Here’s a complete list of the programs Theater J is participating in as part of the cultural offerings at the J Street Conference.

  • Sunday, October 25 at 5:15 pm : Pre-Conference Event – Arts and Activism in Troubled Times

A panel made up of artists active in Middle East issues, as well as artists involved in social causes on a local, national, and international stage. Presented by Theater J following the 3 pm matinee of Lost in Yonkers

  • Monday, October 26 at 8:00 pm:  Music – Rocking the Status Quo Party with JDub’s Soulico

Soulico, a DJ crew from Tel Aviv, is literally one of the biggest names there.  The music is a unique mix of hip-hop, Middle Eastern melodies, dancehall, and electro, in English, Hebrew, and Arabic.  Their debut album Exotic on the Speaker, is being released in October.  The group appeared at the Washington Jewish Music Festival in 2008, as have many JDub Bands throughout the years.

  • Television – John Marks and Search for Common Ground

Search for Common Ground’s founder John Marks discusses the groundbreaking soap operas that promote tolerance and reconciliation among Israelis and Palestinians.  The innovative peace building organization is the second largest producer of soap operas in the world.

  • Storytelling – Noa Baum’s A Land Twice Promised

Storyteller Noa Baum, an Israeli who began a heartfelt dialogue with a Palestinian woman while living in the U.S., weaves together their memories and their mothers’ stories. She creates a moving testimony illuminating the complex and contradictory history that surround Jerusalem for Israelis and Palestinians alike.

  • Short Film – Other Israel Film Festival presents 6.5 Minutes in Tel Aviv, Shnaim, and Roads

Founded in 2007, the Other Israel Film Festival, a program of the JCC in Manhattan, fosters awareness and understanding of Israel’s Arab citizens. Two short films from the festival explore the complex and unexpected connections between Israelis and Palestinians. Join Festival Director Isaac Zablocki for a conversation about the films and the festival.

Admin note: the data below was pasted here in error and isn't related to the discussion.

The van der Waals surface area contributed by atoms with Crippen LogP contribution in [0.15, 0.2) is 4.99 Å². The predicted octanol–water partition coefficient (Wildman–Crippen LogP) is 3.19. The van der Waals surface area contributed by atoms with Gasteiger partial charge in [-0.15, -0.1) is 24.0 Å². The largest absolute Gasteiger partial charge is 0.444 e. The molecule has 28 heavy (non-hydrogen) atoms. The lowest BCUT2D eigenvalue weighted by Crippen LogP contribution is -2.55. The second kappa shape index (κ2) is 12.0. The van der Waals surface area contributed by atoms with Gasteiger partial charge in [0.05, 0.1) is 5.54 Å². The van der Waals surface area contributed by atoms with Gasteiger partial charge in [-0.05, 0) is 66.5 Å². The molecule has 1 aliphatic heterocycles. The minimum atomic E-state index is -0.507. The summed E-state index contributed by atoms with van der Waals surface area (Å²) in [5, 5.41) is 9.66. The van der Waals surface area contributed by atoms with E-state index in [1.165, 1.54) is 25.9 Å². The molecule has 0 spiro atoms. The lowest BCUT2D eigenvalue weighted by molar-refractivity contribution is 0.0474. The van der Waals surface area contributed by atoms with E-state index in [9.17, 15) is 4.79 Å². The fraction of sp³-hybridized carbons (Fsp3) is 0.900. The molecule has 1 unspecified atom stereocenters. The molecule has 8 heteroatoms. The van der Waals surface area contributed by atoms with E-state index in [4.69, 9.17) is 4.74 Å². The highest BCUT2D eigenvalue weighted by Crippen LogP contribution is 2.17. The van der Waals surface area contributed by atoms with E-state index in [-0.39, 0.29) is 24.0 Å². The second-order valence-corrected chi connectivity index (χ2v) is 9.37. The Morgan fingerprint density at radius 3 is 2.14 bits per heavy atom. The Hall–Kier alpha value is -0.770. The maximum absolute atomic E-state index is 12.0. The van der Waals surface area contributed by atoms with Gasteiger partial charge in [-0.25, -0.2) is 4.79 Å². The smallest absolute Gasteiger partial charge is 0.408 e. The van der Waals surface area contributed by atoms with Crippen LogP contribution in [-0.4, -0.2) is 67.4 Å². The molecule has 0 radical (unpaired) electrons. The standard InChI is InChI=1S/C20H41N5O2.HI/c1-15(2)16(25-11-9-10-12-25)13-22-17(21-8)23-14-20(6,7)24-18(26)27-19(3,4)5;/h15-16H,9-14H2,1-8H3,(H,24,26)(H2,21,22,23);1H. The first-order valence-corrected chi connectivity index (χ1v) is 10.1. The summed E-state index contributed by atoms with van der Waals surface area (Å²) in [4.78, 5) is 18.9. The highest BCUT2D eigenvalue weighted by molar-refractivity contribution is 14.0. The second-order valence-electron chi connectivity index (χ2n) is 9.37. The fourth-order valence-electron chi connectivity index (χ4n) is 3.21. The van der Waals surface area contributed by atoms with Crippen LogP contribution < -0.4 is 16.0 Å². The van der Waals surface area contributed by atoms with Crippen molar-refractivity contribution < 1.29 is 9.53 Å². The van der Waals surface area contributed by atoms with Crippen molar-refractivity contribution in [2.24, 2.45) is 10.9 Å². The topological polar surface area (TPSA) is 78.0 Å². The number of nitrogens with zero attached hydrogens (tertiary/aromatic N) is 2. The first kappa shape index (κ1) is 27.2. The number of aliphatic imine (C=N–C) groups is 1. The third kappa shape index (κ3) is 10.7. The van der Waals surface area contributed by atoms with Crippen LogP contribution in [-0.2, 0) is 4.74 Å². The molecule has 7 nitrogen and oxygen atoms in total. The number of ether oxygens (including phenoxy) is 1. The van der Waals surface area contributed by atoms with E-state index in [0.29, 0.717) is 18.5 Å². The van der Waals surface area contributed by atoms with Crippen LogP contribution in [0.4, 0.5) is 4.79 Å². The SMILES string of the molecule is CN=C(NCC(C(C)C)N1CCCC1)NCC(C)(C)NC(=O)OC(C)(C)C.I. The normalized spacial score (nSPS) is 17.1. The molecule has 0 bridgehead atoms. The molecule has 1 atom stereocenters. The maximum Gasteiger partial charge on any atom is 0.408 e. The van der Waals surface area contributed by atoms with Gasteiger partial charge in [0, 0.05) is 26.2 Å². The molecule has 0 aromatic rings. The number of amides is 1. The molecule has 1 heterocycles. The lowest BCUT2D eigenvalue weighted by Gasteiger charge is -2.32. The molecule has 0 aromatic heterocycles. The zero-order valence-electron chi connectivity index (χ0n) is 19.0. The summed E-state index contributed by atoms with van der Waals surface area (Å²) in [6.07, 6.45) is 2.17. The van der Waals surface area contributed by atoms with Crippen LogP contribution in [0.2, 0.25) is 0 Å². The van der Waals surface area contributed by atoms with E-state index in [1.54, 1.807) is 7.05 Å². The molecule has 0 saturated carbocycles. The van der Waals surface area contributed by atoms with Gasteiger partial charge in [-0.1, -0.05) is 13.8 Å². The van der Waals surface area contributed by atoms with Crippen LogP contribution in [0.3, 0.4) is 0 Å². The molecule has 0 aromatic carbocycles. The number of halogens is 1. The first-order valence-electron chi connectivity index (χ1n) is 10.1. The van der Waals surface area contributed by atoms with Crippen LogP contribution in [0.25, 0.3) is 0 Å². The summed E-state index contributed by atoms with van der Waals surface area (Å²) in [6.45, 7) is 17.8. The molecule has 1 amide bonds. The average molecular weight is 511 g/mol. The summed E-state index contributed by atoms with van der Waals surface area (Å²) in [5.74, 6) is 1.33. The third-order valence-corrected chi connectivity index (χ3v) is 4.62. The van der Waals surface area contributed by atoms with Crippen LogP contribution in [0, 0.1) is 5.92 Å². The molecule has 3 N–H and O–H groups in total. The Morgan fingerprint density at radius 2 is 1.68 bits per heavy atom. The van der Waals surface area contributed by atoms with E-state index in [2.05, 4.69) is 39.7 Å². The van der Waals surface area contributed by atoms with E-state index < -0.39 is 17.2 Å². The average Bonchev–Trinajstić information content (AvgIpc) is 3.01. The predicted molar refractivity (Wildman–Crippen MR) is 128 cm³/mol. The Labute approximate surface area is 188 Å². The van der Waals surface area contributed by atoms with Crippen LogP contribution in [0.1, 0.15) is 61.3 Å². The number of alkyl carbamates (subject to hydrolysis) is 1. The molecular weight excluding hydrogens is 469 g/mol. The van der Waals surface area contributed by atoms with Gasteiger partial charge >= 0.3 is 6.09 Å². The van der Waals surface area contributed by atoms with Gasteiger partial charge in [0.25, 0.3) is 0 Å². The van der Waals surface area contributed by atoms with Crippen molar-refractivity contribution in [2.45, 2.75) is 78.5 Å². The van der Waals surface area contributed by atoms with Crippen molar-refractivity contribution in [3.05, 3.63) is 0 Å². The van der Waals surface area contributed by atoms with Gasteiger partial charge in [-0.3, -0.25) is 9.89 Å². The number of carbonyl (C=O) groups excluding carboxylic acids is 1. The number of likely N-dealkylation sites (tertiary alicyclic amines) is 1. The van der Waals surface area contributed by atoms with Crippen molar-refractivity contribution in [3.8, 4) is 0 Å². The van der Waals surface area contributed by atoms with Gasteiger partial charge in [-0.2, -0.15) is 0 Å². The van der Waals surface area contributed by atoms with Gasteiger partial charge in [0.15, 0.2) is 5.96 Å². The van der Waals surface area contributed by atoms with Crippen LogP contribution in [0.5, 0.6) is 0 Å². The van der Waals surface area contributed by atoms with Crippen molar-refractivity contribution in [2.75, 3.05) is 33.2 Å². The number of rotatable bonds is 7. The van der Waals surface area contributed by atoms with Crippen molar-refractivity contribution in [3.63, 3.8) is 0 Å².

• Documentary Film – Just Vision previews Budrus Has a Hammer (working title)

In this upcoming documentary, a Palestinian community organizer unites political factions in a Gandhian struggle to save his village. Just Vision staff Ronit Avni, Julia Bacha, and Irene Nasser present selected scenes from this timely, powerful documentary and lead a discussion with the audience.

Later this season, Theater J will present its annual Voices From A Changing A Middle East Festivalwhich will continue to give voice to a variety of Israeli, American-Jewish, and Arab and Muslim-American writers, involving collaborations between Israeli and American designers, directors and more. In addition to our mainstage production, Hadar Galron’s Mikveh, Theater J will present additional readings by contemporary Israeli playwrights including: Savyon Liebrecht’s Apples from the Desert.  Readings will take place at both Theater J and the Embassy of Israel’s Jerusalem Hall.

And in case you haven’t heard, the 20th Washington Jewish Film Festival will be presenting the best in current Israeli cinema, beginning on its Opening Night on December 3rd, with the DC Premiere of A Matter of Size.

2 Responses

  1. Thank you Theater J for standing by your participation in the J Street Conference!

  2. […] the professional theater arm of Washington DC’s Jewish Community Center. (Mark our words, the remarkably cosmopolitan and relevant Theater J is likely going to have to fight for its survival now that right-wing gatekeepers have discovered […]